So I am kind of giving myself a pass when I say “need”. I know I won’t die if I don’t take that step. And of course, if I don’t die, I can try again or move on. For example, if I want to be the American Idol, I need to win the finale. If I don’t win perhaps I can try again or move on to a music career or go in a different direction. Not dead, not the American Idol, but on to something definitely better than dead and possibly better than being the American Idol.

      Congrats on the book, btw.

      Tom

    • Jonathan Fields says:

      Probably a more accurate word for what I was trying to express than “need” is “aspire.” K, we all good now? lol

  2. Kathy says:

    What a reaffirming moment of self-awareness. Not all of us listen so deeply. Thank you for the example of what it takes to pursue the big dream.

  3. love this

    needed to hear it

    even more that i needed whatever-amazing-product you were creating for the market 😉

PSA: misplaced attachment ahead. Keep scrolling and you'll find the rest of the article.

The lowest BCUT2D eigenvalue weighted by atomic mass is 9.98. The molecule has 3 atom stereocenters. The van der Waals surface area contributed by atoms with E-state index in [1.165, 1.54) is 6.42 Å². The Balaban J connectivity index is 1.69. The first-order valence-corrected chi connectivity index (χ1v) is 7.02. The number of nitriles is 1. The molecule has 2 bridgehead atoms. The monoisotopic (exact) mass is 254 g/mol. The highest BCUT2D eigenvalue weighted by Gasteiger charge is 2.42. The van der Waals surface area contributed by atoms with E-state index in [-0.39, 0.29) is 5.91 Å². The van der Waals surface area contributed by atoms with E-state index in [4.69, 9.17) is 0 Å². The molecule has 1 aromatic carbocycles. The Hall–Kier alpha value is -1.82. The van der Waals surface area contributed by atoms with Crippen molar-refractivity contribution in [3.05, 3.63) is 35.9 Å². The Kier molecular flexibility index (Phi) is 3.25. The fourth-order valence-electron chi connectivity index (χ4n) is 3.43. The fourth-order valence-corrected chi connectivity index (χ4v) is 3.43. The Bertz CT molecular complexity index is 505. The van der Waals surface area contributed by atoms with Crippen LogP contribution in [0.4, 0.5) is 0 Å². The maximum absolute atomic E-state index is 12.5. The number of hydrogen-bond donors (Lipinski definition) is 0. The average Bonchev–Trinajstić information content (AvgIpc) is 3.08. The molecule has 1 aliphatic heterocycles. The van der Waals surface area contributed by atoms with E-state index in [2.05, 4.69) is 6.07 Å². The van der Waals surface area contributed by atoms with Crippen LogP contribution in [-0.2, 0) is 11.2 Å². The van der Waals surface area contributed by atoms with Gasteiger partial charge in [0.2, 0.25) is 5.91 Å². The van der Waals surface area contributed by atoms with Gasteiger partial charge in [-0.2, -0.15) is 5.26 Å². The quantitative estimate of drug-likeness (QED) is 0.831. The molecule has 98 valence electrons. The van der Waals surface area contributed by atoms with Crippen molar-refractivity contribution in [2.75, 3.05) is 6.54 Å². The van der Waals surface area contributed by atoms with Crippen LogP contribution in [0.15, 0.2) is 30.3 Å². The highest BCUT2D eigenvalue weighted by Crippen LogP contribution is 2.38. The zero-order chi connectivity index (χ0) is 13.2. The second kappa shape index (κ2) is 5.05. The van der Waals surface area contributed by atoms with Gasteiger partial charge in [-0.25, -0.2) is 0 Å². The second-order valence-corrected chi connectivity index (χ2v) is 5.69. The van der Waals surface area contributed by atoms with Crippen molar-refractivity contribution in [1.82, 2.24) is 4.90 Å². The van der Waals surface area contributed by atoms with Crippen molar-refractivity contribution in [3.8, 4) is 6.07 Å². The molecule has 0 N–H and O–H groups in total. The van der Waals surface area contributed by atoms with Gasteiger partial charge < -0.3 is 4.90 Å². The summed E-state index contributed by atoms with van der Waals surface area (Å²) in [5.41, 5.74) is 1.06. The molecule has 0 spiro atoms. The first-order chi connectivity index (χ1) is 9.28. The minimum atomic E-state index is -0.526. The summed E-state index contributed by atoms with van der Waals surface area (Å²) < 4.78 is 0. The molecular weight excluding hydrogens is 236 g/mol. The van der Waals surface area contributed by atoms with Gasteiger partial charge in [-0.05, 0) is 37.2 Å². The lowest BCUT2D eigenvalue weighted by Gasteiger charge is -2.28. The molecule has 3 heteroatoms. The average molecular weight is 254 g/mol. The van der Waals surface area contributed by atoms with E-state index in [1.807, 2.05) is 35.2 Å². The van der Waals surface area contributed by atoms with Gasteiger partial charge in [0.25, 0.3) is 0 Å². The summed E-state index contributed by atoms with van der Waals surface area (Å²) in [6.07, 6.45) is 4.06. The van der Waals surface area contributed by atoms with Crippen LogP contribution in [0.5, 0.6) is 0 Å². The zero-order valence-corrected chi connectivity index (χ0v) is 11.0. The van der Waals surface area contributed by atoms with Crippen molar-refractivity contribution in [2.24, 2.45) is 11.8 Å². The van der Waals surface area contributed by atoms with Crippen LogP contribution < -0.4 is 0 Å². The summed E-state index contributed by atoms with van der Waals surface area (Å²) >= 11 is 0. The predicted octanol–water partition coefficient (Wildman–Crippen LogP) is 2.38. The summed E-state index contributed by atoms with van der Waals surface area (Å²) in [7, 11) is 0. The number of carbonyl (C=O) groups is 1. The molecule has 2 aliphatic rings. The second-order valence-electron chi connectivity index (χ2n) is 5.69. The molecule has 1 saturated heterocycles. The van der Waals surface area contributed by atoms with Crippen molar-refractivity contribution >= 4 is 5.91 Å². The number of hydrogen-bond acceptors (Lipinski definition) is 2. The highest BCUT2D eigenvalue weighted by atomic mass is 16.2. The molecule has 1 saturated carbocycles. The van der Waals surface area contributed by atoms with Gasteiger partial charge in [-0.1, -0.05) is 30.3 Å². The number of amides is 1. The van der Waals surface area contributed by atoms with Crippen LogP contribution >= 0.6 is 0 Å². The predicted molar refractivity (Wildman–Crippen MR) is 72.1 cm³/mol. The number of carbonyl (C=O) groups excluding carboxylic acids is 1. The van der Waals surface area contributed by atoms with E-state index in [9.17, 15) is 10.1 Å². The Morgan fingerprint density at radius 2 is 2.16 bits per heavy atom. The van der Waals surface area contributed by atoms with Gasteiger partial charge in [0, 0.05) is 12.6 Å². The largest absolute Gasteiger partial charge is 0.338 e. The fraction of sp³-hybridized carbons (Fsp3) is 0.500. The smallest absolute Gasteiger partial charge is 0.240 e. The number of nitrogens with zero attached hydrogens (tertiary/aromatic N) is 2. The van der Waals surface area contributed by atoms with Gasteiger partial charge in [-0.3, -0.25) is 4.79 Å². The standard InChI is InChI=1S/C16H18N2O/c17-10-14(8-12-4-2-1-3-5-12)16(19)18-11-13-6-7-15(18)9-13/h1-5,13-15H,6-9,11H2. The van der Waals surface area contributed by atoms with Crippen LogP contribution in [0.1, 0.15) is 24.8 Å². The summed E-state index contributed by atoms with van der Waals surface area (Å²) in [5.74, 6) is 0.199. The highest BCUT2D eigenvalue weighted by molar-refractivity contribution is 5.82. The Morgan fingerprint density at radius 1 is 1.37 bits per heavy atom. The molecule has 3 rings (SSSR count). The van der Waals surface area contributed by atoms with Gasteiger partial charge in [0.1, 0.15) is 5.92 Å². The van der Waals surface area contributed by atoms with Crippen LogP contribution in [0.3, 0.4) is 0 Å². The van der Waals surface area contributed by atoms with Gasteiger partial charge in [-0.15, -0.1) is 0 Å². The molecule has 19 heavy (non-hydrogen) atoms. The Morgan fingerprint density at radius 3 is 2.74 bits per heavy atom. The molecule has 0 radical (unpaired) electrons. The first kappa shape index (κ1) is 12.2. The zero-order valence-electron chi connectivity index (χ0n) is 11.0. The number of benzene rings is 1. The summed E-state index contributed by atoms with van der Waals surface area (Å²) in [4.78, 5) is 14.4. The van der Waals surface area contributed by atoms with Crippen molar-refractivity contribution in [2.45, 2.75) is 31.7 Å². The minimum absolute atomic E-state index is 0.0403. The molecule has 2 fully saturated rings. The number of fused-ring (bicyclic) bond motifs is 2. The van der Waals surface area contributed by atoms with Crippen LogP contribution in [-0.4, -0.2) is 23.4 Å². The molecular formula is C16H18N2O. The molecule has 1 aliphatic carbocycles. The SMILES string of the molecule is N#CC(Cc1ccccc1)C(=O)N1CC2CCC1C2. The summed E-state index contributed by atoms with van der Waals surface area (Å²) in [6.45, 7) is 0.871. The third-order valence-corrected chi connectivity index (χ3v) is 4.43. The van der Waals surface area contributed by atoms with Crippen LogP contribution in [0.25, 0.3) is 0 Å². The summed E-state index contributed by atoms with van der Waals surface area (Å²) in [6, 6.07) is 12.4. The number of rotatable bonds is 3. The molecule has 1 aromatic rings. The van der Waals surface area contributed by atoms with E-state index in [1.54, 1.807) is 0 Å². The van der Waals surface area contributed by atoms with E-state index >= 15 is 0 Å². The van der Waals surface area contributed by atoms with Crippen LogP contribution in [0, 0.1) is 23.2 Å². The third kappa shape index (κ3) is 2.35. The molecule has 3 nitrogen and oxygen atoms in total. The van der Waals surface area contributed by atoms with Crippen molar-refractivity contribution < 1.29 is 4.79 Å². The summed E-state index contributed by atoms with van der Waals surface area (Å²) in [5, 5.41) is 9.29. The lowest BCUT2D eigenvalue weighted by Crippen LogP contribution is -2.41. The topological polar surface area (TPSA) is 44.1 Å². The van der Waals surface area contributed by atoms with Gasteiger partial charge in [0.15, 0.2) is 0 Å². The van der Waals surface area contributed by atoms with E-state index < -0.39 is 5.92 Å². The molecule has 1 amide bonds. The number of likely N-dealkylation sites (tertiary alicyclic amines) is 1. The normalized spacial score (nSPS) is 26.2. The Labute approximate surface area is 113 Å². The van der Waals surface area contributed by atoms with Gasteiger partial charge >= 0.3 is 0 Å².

4. Hiro Boga says:

    Jonathan, your post this morning speaks directly to my heart. And to the work that’s been calling me.

    It takes courage, faith, and commitment to say No to other possibilities, no matter how worthy or practical they may appear to be. To follow this call where it leads.

    Wishing you a joyful journey, as you build your something more.

    • I almost expected this, Jonathan. Really. Hiro Boga said the words straight from my heart. (She always says something important, and beautifully)Each and every time something begins to be very troubling in all that I have been learning, either yourself or one of my other cyber-mentor-heros just nails it. Period. This is what is important. Thanks for being here this morning with your message.
      ~Amber-Lee (aka Alaska-Chick!)

    • Jonathan Fields says:

      Word on the street is that no is the new yes (also the new black, but hey let’s conquer one thing at a time here)!

  5. Oh did this hit home!
    When there’s a slew of new ideas swirling around in my head and a legitimate pile of things to do on the desk, the challenge is to stay focused on the absolute must do’s.

    Which is where I am at this very moment. A deadline looming for the not so much fun stuff I need to do and my worktable looking woefully forlorn. Call in my Star Wars mantra, “stay on target.”

    So for now, I’ll sketch and make notes about all those great ideas and, as Steven Pressfield says, “do the work” and resist the temptation to cave into the distraction.

    Back to work for me!